“While we understand that several positions are now moving forward, the DOE has still not committed publicly to hiring the full team that it promised to serve students in foster care,” it said. 

Advocates, in their letter Friday, also called on the DOE to guarantee foster care students receive bus transportation — as required by federal law — so they don’t have to change schools each time they are placed in a new home. Close to one in five students switched schools when entering foster care — and again with each change in foster care placement, the advocates wrote, citing data from the 2019-2020 school year. 

“For students separated from their families and placed in foster care, school has the potential to be an important stabilizing factor in their lives,” read the memo. “However, without guaranteed transportation, this potential often goes unrealized, causing many students to transfer schools and experience further instability.” Read article

07.07.2022 | The 74 | In step with his findings, Rohini Singh, assistant director at the School Justice Project for Advocates for Children of New York, said some schools are ratcheting up the punishments for incidents that would have been handled differently prior to the pandemic. 

This is particularly true of on-campus fights, she said: A scuffle between two children that drew a crowd of onlookers might not have resulted in an out-of-school suspension in the past, but has stark consequences today — and not only for the students at the heart of the tussle. Onlookers are also being targeted, she said, charged with an infraction called “group violence,” a punishment previously doled out only to those who planned an attack in advance.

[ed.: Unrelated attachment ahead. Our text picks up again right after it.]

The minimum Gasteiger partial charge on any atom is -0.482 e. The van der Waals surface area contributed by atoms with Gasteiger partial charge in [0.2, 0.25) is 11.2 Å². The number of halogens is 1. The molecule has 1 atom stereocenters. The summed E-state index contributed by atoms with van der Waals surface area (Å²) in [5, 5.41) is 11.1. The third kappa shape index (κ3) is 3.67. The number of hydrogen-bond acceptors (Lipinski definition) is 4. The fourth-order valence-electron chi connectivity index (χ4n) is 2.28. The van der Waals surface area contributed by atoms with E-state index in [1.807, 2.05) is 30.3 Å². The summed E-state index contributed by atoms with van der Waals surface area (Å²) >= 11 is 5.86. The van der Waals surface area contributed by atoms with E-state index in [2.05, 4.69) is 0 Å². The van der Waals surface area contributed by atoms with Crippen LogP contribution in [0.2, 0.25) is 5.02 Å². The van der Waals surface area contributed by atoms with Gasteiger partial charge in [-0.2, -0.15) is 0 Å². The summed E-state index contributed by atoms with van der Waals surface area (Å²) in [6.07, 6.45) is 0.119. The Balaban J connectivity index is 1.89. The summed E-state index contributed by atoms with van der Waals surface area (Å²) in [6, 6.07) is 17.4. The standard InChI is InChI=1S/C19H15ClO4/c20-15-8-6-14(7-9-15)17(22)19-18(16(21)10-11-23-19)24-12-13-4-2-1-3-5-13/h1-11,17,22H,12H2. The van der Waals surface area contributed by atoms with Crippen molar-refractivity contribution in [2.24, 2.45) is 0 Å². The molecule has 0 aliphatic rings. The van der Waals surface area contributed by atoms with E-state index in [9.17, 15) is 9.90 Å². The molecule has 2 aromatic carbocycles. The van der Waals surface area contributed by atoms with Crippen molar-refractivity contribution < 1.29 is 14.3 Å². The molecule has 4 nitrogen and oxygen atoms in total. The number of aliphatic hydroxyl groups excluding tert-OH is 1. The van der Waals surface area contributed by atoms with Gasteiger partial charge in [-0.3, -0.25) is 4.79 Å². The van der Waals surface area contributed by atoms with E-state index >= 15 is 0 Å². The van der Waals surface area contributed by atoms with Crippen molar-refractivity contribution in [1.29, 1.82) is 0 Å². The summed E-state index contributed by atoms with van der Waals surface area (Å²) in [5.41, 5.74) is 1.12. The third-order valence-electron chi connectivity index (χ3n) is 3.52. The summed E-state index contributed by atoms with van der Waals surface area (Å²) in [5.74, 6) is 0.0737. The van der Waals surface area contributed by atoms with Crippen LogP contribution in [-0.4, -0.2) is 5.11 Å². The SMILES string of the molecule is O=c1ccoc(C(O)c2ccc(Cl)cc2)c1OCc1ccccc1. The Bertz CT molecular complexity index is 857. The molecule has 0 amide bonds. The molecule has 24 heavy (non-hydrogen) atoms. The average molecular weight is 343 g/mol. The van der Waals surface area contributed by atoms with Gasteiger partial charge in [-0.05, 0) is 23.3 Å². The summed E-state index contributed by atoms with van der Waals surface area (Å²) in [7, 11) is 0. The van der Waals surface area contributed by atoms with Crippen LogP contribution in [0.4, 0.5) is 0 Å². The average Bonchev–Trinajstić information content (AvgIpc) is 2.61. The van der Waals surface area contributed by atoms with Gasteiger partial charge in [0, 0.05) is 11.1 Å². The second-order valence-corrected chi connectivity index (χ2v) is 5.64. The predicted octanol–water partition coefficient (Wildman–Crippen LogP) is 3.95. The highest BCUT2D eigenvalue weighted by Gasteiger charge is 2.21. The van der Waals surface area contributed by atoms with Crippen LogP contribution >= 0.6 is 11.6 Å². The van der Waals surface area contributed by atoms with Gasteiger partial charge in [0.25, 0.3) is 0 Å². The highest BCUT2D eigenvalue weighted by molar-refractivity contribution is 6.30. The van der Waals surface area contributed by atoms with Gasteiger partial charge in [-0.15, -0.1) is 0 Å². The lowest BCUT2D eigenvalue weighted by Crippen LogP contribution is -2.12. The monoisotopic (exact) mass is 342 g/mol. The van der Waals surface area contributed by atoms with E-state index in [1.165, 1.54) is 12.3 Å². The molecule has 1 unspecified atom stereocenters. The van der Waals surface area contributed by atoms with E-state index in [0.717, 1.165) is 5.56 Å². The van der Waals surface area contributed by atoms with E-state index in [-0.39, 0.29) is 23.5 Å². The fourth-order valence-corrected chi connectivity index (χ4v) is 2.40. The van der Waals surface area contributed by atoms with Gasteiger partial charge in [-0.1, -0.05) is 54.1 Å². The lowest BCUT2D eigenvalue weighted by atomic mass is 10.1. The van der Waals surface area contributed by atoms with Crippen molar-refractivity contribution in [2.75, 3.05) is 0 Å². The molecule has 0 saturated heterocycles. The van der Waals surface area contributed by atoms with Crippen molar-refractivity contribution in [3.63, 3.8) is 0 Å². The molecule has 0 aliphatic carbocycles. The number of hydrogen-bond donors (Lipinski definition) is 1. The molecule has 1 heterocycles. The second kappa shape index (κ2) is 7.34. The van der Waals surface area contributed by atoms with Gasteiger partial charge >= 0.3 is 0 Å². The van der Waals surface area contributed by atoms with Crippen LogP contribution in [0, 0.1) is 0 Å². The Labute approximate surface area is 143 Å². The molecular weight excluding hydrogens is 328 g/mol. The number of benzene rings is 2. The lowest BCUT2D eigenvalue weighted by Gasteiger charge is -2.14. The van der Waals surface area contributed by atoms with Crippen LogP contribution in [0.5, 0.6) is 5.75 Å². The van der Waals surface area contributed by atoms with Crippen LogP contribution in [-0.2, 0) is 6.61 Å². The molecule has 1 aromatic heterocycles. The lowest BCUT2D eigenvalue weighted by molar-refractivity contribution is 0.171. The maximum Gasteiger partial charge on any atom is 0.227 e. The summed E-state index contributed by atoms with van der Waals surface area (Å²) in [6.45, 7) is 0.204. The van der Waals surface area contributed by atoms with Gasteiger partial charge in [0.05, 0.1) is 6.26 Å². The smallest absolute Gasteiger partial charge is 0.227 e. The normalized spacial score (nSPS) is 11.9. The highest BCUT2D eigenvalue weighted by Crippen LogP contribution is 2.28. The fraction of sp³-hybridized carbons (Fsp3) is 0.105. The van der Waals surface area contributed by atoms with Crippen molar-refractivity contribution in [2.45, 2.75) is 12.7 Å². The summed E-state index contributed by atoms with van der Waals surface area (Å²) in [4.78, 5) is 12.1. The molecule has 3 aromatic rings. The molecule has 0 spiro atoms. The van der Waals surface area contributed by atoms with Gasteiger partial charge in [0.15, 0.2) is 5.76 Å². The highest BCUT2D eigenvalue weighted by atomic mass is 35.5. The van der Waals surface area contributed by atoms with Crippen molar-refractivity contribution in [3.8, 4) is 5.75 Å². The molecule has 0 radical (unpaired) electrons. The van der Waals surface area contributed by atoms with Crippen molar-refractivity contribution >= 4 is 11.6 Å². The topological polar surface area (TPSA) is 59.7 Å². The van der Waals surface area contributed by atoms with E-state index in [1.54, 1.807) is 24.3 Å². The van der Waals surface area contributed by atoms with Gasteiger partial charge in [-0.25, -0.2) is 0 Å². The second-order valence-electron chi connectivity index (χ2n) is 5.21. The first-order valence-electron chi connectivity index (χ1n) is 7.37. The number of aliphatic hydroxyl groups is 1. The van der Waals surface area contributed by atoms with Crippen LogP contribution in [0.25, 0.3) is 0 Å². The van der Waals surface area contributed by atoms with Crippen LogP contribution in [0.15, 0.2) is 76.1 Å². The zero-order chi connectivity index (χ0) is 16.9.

“The school is seeking a [lengthy] suspension for all of these students instead of looking at the individual circumstances, understanding what happened, the context,” Singh said.  Read article

07.07.2022 | BronxNet | Host Daren Jaime sits down with the Staff Attorney of the Immigrant Students' Rights Project at Advocates for Children, Diana Aragundi speaking about the initiative establishing a permanent, central system for immigrant family communications. Watch video

07.05.2022 | NY Post | Advocates on Tuesday continued to monitor how the city would address the unique needs of some students, like children with disabilities or living in homeless shelters. Summer Rising last year was criticized for being inaccessible to those students, which the Adams administration acknowledged when it announced the revamped program this spring.

Some of those problems still lingered on the first day of the program. “The bus showed up this morning, but there was no paraprofessional,” said Randi Levine of Advocates for Children, about one of the families who works with the advocacy group. “So the child was not allowed to get on the bus,” she said. Read article

06.14.2022 | City Limits | “This was a multi-faceted program,” explained Rita Rodriguez-Engberg, director of AFC’s Immigrant Students’ Rights Project, “in which the DOE created a working group, of which we were part.” 

The group worked on finding the most effective ways to communicate with immigrant parents which included things like sending postcard notices to families’ homes; reaching families over the phone, text messages or robocalls; using local ethnic media; launching the first city-wide campaign to translate Special Education documents; and partnering with immigrant-facing, community-based organizations to share a variety of updates from the DOE.

According to a recently published data analysis by Advocates for Children of New York (AFC), an estimated 329,000 city students did not have a parent who speaks English fluently and 29,608 students’ parents have limited English proficiency (LEP) and speak a language outside those traditionally supported by the DOE. Read article | Leer en español